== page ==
This week I was lucky enough to assist a friend/colleague with an end-of-semester classroom activity. Tiffany Weaver [@tileenweaver] teaches Popular Culture to freshmen and sophomores (and the random senior seeking additional credits) at Penn State Harrisburg. Each semester she concludes with a poster session that showcases the students’ final projects. As groups they are asked to evaluate a decade in American culture through the broad themes of music, film, or television and are required to create an argument that identifies features of that decade, and to integrate this with class materials. The students seem to love this project. I participated as an “official judge” and was able to talk to the students directly about their work.
Clearly, they were excited about their topics – that they could “study” music or television or film history and it would actually count as a class!!
Typically, when I speak to students about their assignments in my American studies courses, or when I see them in an arena like the poster session, I present a question to get at the core of what they are learning and to move beyond the (sometimes distracting) details. I want to know their thoughts on why we learn the things we do.
Last week I asked the poster session students: Why is it important to know history?
I was met with blank stares. I caught them off guard.
This is not to say that the students were clueless about their work. Many could wax eloquent about their research. It was delightful.
I think, though, that this is a question that academics and students struggle with regularly. And they should! Before we know it, standard answers to the question, “Why know history?” become stale and cliché, and this is dangerous. It is dangerous because often historical perspective is what allows us to see ourselves as a part of a larger system of being and prevents societies from making major mistakes. If impressions about the importance of history become platitudinal, people stop using history. The usability of history declines. To understand this, one must know history as more than just “something that happens,” but as a way of documenting the past. History never simply occurs. It is translated for a new generation.
As I asked students, “Why is it important for us to know about I Love Lucy?” or “How does knowledge of Kurt Cobain’s life change our perspective today?” they fumbled over answers about influence and importance and how the artists “had a big impact on society” (my least favorite phrase, by the way.) This does not answer the question. It only starts to answer the question.
Knowing history should be synonymous to knowing ourselves better. In this sense I move very much beyond facts and figures. Names, dates, and the details of events are an important starting point – but bring little to the table. Especially in the era of Wikipedia, this data does nothing for us. In fact, I believe sometimes names and dates do more harm than good to those who are instructed on the primacy of this information. Not only does it limit the possibilities for branching out to full knowledge, it makes one assume that previous generations are, by nature, so different from “us.” We neglect to recognize our similarities and develop a prejudice against the past, assuming that due to “linear development” (read: improvement/progress) of history/technology we are somehow better than our ancestors.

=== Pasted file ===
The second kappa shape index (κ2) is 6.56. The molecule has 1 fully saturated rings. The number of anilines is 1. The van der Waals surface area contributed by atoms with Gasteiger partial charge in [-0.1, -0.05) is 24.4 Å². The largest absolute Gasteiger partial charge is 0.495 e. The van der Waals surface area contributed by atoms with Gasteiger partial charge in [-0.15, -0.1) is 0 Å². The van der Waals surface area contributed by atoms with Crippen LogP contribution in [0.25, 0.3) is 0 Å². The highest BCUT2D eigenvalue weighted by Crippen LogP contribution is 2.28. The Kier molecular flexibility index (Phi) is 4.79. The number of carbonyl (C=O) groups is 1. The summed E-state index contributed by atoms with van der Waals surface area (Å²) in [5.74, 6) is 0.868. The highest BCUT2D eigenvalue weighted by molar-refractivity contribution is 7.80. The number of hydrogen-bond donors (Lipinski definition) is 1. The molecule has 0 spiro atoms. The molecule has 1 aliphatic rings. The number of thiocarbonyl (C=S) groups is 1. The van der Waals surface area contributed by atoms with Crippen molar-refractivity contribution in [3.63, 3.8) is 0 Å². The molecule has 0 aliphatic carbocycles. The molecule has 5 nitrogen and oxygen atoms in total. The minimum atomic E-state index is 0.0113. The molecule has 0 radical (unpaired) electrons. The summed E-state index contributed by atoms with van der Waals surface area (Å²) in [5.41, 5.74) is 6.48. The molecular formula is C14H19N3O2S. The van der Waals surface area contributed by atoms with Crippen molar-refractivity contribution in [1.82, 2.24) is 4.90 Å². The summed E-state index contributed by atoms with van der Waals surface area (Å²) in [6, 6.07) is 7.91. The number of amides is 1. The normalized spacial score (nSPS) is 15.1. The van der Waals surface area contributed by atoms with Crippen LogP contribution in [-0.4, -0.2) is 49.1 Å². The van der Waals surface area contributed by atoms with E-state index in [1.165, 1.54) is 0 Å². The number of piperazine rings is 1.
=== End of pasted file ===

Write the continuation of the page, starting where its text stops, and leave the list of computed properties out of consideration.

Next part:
A few of the books I am reading lately deal with the idea that the linearity of history takes up too much of our attention – that we should consider other ways of thinking about the human experience. For instance, in the mid-1990s postmodern geographer Edward Soja argued for a reconsideration of space as a method of interacting with the human narrative (“narrative” may not be the right word, since it automatically assumes a linear progression of time). He does this in several of his works, but predominately in Thirdspace: Journeys to Los Angeles and Other Real-and-Imagined Places (1996). Soja builds upon French philosopher Henri Lefebvre’s discussion of “the Aleph,” a space where all places exist at once and the “viewer” can see all places at once. This imaginary location is incredibly small (about the size of a nutshell), but all the earth and endless galaxies are held in it.
Think about that for a moment. What does a theoretical concept like this do to our understanding and use of historical facts?
It obliterates chronology. It tears away the primacy of names and dates.
It uplifts the need to consider culture and history through a spatial idea, rather than along a timeline.
Our existence as physical beings begs to acknowledge the landscape that we live upon and the spaces we occupy. Through the mental exercise of “the Aleph” or Soja’s “Thirdspace” we comprehend the web of attachments and relationships between humans, nonhuman species, and the earth. Redefining a concept of history through the understanding of spatial significance does not reject historical narrative, but removes its dominance in our minds to recognize other methods of historical interpretation. I believe it also removes human beings from the center of the earth’s history and establishes our place within the ecosystem.
An idea like this also helps answer the question I posed to the students last week: “Why know history?” A spatial understanding connects past, present, and future – and I argue that it will support us to make better decisions while synthesizing events for consideration and use, not just general knowledge.
History is not for Jeopardy.
History is for us to utilize in order to make the world better for ourselves and for posterity.
Edward W. Soja, Thirdspace: Journeys to Los Angeles and Other Real-and-Imagined Places. Malden, MA: Blackwell, 1996.